In its stability report, the Fed warned that stablecoins are vulnerable to investor runs because they are backed by assets that can lose value or become illiquid in times of market stress. A run on the stablecoin could therefore spill over into the traditional financial system by creating stress on these underlying assets, it said.

Forex

Yellen: Not legal for U.S. to seize Russian official assets

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© Reuters. FILE PHOTO: U.S. Treasury Secretary Janet Yellen looks on during a U.S. House Committee on Financial Services hearing on the Annual Report of the Financial Stability Oversight Council, on Capitol Hill in Washington, DC, U.S. May 12, 2022. Graeme Jennings/

By David Lawder

BONN, Germany (Reuters) -The United States does not have legal authority to seize Russian central bank assets frozen due to its invasion of Ukraine, Treasury Secretary Janet Yellen said on Wednesday, but talks with U.S. partners over ways to make Russia foot the bill for Ukraine’s post-war reconstruction are starting.

Yellen also said it is likely that the special license granted to allow Russia to make payments to its U.S. bondholders would not be extended when it expires next week, leaving Russian officials a fast-narrowing window to avoid its first external debt default since the 1917 Russian revolution.

Russia’s Feb. 24 invasion of Ukraine is the central agenda item at this week’s gathering of Group of Seven finance ministers, and Yellen is calling for increased financial support for the war-torn country, which the World Bank estimates is suffering $4 billion in weekly physical damage.

“I think it’s very natural that given the enormous destruction in Ukraine, and huge rebuilding costs that they will face, that we will look to Russia to help pay at least a portion of the price that will be involved,” Yellen told reporters here ahead of this week’s meetings.

Some European officials have advocated that the EU, the United States and other allies seize some $300 billion in Russian central bank foreign currency assets frozen by sanctions. The assets are held abroad, but remain under Russian ownership.

“While we’re beginning to look at this, it would not be legal now in the United States for the government to seize those” assets, Yellen said. “It’s not something that is legally permissible in the United States.”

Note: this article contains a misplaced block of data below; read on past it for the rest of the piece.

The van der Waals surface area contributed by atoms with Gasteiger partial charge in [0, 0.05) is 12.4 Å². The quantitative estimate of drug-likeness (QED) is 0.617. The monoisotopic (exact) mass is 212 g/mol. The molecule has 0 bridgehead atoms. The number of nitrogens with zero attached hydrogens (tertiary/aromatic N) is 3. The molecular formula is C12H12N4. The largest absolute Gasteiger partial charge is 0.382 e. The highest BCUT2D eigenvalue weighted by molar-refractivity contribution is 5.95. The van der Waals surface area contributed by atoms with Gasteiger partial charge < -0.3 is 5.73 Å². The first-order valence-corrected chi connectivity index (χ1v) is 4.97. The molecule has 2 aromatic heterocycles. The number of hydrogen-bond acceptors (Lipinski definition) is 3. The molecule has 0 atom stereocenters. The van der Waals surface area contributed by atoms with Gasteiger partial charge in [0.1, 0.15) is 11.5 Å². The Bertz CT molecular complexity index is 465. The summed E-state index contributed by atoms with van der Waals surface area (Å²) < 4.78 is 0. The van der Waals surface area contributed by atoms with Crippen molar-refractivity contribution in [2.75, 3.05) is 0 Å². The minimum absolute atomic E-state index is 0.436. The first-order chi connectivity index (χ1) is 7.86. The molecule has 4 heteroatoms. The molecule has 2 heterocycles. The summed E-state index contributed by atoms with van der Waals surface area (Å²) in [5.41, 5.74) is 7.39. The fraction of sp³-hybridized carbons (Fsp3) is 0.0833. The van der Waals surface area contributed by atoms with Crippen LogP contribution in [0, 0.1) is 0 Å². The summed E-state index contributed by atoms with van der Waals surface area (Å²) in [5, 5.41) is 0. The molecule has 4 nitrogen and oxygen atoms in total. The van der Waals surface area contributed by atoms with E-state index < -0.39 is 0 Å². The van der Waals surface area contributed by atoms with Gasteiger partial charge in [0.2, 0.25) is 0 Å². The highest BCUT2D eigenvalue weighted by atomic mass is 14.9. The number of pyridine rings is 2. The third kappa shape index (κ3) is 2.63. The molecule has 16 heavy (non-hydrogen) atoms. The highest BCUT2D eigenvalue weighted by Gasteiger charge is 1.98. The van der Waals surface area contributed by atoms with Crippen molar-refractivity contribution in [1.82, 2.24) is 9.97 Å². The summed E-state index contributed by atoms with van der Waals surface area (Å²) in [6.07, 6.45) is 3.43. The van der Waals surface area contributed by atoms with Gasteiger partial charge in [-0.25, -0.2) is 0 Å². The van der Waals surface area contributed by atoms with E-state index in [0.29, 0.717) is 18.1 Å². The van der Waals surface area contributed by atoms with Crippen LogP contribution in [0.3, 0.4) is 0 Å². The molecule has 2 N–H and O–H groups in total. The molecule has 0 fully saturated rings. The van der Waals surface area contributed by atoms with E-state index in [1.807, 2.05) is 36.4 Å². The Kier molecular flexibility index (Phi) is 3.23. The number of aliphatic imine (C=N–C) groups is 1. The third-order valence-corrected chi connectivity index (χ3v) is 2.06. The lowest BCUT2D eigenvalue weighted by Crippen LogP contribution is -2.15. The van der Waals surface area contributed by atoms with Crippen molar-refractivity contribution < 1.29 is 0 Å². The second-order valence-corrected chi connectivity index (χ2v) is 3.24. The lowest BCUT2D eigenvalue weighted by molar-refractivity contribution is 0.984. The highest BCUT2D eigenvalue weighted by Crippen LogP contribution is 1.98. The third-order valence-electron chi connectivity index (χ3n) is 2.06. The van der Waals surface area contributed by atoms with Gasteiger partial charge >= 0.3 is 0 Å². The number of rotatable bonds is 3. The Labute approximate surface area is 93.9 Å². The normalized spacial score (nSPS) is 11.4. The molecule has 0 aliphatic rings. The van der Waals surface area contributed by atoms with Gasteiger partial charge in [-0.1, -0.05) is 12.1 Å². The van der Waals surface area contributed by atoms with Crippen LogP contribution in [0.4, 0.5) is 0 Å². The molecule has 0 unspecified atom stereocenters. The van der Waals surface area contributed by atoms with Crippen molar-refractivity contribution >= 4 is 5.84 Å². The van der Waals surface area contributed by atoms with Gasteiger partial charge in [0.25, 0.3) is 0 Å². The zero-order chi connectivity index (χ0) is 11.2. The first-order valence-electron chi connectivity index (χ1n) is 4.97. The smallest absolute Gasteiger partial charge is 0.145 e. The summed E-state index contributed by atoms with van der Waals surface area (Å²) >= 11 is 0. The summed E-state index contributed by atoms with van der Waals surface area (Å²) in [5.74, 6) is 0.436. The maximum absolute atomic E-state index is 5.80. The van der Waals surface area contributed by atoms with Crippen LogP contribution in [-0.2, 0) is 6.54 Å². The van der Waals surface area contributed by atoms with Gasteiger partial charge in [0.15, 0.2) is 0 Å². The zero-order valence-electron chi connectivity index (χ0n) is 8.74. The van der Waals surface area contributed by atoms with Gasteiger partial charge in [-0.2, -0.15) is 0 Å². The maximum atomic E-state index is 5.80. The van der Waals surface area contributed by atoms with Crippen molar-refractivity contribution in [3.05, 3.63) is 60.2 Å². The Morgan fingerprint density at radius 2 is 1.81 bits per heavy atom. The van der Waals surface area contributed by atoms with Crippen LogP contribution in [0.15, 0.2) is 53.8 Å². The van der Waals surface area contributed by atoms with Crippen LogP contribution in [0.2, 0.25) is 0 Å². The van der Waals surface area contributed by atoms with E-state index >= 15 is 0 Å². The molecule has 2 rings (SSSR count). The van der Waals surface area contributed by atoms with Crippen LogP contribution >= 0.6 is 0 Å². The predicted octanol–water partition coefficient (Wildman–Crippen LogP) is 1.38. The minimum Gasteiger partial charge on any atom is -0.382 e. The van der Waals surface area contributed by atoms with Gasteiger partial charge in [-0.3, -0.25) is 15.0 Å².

U.S. Treasury officials have also expressed concerns about setting precedents and eroding other countries’ confidence in holding their central bank assets in the United States.

At the G7 meeting in the Bonn suburb of Koenigswinter, Yellen intends to focus on Ukraine’s more immediate budget needs, estimated at $5 billion a month. On Tuesday she pressed U.S. allies to step up their financial support, while a German government official said the ministers would pledge $15 billion of new budget aid.

RUSSIAN DEFAULT RISKS

Russia has some $40 billion of international bonds and has so far managed to keep current on its obligations and avoid default thanks to a temporary license from the Treasury granting an exception allowing banks to accept dollar-denominated payments from Russia’s finance ministry despite crippling sanctions on Russia.

The license expires on May 25, with the next major payment due that day.

On Wednesday Yellen said Treasury is unlikely to extend the exemption. This could result in a technical default if Russia then resorts to trying to pay in roubles rather than dollars as required under the bonds’ covenants.

“There’s not been a final decision on that, but I think it’s unlikely that it would continue,” Yellen said, adding that a technical default would not alter the current situation regarding Russia’s access to capital.

“If Russia is unable to find a way to make these payments, and they technically default on their debt, I don’t think that really represents a significant change in Russia’s situation. They’re already cut off from global capital markets.”

ECONOMY THREATS

Yellen outlined a number of threats to the global economy ahead of the G7 meeting, including spillovers from the war in Ukraine and sanctions on Russia, which have spiked energy and food prices, and a slowdown in China’s economy due to strict COVID-19 lockdowns. But she said she did not think a “synchronized” U.S., Chinese and European recession was likely.

Yellen said China’s zero-tolerance COVID policies appear to be impeding production of goods, compounding supply chain difficulties that have boosted prices and are contributing to its slowdown in growth.